Severe disease during both primary and secondary dengue virus infections in pediatric populations

Nat Med. 2024 Mar;30(3):670-674. doi: 10.1038/s41591-024-02798-x. Epub 2024 Feb 6.


Dengue is a global epidemic causing over 100 million cases annually. The clinical symptoms range from mild fever to severe hemorrhage and shock, including some fatalities. The current paradigm is that these severe dengue cases occur mostly during secondary infections due to antibody-dependent enhancement after infection with a different dengue virus serotype. India has the highest dengue burden worldwide, but little is known about disease severity and its association with primary and secondary dengue infections. To address this issue, we examined 619 children with febrile dengue-confirmed infection from three hospitals in different regions of India. We classified primary and secondary infections based on IgM:IgG ratios using a dengue-specific enzyme-linked immunosorbent assay according to the World Health Organization guidelines. We found that primary dengue infections accounted for more than half of total clinical cases (344 of 619), severe dengue cases (112 of 202) and fatalities (5 of 7). Consistent with the classification based on binding antibody data, dengue neutralizing antibody titers were also significantly lower in primary infections compared to secondary infections (P ≤ 0.0001). Our findings question the currently widely held belief that severe dengue is associated predominantly with secondary infections and emphasizes the importance of developing vaccines or treatments to protect dengue-naive populations.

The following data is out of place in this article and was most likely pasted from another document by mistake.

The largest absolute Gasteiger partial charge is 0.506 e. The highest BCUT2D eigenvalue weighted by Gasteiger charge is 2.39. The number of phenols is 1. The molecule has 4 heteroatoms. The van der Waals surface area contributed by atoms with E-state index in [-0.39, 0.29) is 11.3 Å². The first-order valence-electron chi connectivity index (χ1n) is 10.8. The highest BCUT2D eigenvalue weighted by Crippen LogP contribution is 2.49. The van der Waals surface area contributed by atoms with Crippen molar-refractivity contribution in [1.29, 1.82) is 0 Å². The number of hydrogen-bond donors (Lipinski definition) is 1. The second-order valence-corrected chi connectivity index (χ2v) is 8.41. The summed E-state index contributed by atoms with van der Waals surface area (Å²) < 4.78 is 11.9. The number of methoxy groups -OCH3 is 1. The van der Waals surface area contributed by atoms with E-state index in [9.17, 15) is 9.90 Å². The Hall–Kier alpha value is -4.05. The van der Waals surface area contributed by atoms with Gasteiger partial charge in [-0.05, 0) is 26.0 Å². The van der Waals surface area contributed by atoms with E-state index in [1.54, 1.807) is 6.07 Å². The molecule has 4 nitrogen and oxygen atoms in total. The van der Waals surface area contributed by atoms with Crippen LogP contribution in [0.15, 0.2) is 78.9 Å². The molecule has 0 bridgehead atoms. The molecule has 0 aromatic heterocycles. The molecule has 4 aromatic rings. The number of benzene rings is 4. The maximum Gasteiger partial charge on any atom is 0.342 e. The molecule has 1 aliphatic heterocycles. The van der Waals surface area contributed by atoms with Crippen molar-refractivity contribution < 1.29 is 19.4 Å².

MeSH terms

  • Antibodies, Viral
  • Child
  • Coinfection* / epidemiology
  • Dengue Virus*
  • Dengue* / epidemiology
  • Fever
  • Humans
  • Severe Dengue* / epidemiology


  • Antibodies, Viral